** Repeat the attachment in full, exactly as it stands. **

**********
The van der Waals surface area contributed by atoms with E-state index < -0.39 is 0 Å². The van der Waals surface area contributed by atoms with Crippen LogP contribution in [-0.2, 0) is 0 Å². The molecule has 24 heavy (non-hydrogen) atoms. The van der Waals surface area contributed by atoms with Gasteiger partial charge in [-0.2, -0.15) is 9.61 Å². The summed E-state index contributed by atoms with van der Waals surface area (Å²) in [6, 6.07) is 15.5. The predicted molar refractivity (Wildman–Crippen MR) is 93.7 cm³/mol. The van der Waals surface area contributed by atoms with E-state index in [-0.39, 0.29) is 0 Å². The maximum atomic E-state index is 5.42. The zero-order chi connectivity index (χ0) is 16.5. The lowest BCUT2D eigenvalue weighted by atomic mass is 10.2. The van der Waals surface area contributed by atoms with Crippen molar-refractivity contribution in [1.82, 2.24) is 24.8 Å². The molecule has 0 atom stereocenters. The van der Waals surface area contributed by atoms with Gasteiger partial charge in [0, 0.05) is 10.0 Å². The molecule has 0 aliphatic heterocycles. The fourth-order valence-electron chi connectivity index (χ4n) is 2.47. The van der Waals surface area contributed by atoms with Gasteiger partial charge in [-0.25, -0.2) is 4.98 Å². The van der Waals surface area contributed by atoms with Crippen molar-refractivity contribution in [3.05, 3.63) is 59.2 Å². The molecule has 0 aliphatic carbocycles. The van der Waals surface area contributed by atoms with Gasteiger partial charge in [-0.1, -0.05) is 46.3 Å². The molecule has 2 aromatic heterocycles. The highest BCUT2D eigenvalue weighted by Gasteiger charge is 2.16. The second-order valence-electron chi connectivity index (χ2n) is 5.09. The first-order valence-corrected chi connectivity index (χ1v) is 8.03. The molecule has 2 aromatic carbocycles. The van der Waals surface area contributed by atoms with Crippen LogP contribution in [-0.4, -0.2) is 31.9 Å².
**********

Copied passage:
The van der Waals surface area contributed by atoms with E-state index < -0.39 is 0 Å². The van der Waals surface area contributed by atoms with Crippen LogP contribution in [-0.2, 0) is 0 Å². The molecule has 24 heavy (non-hydrogen) atoms. The van der Waals surface area contributed by atoms with Gasteiger partial charge in [-0.2, -0.15) is 9.61 Å². The summed E-state index contributed by atoms with van der Waals surface area (Å²) in [6, 6.07) is 15.5. The predicted molar refractivity (Wildman–Crippen MR) is 93.7 cm³/mol. The van der Waals surface area contributed by atoms with E-state index in [-0.39, 0.29) is 0 Å². The maximum atomic E-state index is 5.42. The zero-order chi connectivity index (χ0) is 16.5. The lowest BCUT2D eigenvalue weighted by atomic mass is 10.2. The van der Waals surface area contributed by atoms with Crippen molar-refractivity contribution in [1.82, 2.24) is 24.8 Å². The molecule has 0 atom stereocenters. The van der Waals surface area contributed by atoms with Gasteiger partial charge in [0, 0.05) is 10.0 Å². The molecule has 0 aliphatic heterocycles. The fourth-order valence-electron chi connectivity index (χ4n) is 2.47. The van der Waals surface area contributed by atoms with Gasteiger partial charge in [-0.25, -0.2) is 4.98 Å². The van der Waals surface area contributed by atoms with Crippen molar-refractivity contribution in [3.05, 3.63) is 59.2 Å². The molecule has 0 aliphatic carbocycles. The van der Waals surface area contributed by atoms with Gasteiger partial charge in [-0.1, -0.05) is 46.3 Å². The molecule has 2 aromatic heterocycles. The highest BCUT2D eigenvalue weighted by Gasteiger charge is 2.16. The second-order valence-electron chi connectivity index (χ2n) is 5.09. The first-order valence-corrected chi connectivity index (χ1v) is 8.03. The molecule has 2 aromatic carbocycles. The van der Waals surface area contributed by atoms with Crippen LogP contribution in [-0.4, -0.2) is 31.9 Å².